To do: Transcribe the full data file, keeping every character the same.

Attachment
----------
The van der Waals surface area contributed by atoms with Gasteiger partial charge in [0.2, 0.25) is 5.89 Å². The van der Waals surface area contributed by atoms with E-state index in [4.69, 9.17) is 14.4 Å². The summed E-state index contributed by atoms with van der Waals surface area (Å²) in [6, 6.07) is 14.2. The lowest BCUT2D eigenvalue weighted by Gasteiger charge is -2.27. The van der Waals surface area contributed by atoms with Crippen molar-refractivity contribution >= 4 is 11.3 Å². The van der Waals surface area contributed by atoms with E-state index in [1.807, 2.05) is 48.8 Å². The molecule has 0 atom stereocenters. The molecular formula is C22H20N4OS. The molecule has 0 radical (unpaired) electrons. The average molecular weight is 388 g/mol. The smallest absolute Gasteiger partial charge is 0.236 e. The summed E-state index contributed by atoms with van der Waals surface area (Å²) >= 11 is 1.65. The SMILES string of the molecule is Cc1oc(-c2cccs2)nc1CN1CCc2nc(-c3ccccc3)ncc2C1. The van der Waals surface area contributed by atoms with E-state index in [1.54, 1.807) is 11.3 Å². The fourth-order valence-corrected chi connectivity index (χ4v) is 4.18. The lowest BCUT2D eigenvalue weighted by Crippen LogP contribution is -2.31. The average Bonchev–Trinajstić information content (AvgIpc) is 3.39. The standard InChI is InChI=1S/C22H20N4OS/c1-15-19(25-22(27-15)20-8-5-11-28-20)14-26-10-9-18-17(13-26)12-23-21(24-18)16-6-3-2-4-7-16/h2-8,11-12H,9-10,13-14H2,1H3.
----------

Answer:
The van der Waals surface area contributed by atoms with Gasteiger partial charge in [0.2, 0.25) is 5.89 Å². The van der Waals surface area contributed by atoms with E-state index in [4.69, 9.17) is 14.4 Å². The summed E-state index contributed by atoms with van der Waals surface area (Å²) in [6, 6.07) is 14.2. The lowest BCUT2D eigenvalue weighted by Gasteiger charge is -2.27. The van der Waals surface area contributed by atoms with Crippen molar-refractivity contribution >= 4 is 11.3 Å². The van der Waals surface area contributed by atoms with E-state index in [1.807, 2.05) is 48.8 Å². The molecule has 0 atom stereocenters. The molecular formula is C22H20N4OS. The molecule has 0 radical (unpaired) electrons. The average molecular weight is 388 g/mol. The smallest absolute Gasteiger partial charge is 0.236 e. The summed E-state index contributed by atoms with van der Waals surface area (Å²) >= 11 is 1.65. The SMILES string of the molecule is Cc1oc(-c2cccs2)nc1CN1CCc2nc(-c3ccccc3)ncc2C1. The van der Waals surface area contributed by atoms with E-state index in [1.54, 1.807) is 11.3 Å². The fourth-order valence-corrected chi connectivity index (χ4v) is 4.18. The lowest BCUT2D eigenvalue weighted by Crippen LogP contribution is -2.31. The average Bonchev–Trinajstić information content (AvgIpc) is 3.39. The standard InChI is InChI=1S/C22H20N4OS/c1-15-19(25-22(27-15)20-8-5-11-28-20)14-26-10-9-18-17(13-26)12-23-21(24-18)16-6-3-2-4-7-16/h2-8,11-12H,9-10,13-14H2,1H3.